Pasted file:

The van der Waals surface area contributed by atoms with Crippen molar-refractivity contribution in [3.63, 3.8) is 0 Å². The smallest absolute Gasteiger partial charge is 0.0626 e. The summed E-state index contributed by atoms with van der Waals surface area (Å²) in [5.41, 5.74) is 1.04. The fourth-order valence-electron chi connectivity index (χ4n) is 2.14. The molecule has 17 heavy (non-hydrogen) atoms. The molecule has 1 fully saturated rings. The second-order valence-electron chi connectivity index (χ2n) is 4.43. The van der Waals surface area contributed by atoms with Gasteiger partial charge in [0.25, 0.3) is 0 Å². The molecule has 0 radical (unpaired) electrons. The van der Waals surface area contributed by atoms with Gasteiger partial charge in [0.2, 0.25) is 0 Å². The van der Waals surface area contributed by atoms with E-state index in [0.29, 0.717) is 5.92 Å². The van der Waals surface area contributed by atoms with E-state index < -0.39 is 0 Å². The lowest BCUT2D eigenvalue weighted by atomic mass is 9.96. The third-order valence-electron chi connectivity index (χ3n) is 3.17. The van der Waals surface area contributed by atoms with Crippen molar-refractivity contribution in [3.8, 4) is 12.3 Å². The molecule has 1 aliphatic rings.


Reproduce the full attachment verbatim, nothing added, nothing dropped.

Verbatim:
The van der Waals surface area contributed by atoms with Crippen molar-refractivity contribution in [3.63, 3.8) is 0 Å². The smallest absolute Gasteiger partial charge is 0.0626 e. The summed E-state index contributed by atoms with van der Waals surface area (Å²) in [5.41, 5.74) is 1.04. The fourth-order valence-electron chi connectivity index (χ4n) is 2.14. The molecule has 17 heavy (non-hydrogen) atoms. The molecule has 1 fully saturated rings. The second-order valence-electron chi connectivity index (χ2n) is 4.43. The van der Waals surface area contributed by atoms with Gasteiger partial charge in [0.25, 0.3) is 0 Å². The molecule has 0 radical (unpaired) electrons. The van der Waals surface area contributed by atoms with Gasteiger partial charge in [0.2, 0.25) is 0 Å². The van der Waals surface area contributed by atoms with E-state index in [0.29, 0.717) is 5.92 Å². The van der Waals surface area contributed by atoms with E-state index < -0.39 is 0 Å². The lowest BCUT2D eigenvalue weighted by atomic mass is 9.96. The third-order valence-electron chi connectivity index (χ3n) is 3.17. The van der Waals surface area contributed by atoms with Crippen molar-refractivity contribution in [3.8, 4) is 12.3 Å². The molecule has 1 aliphatic rings.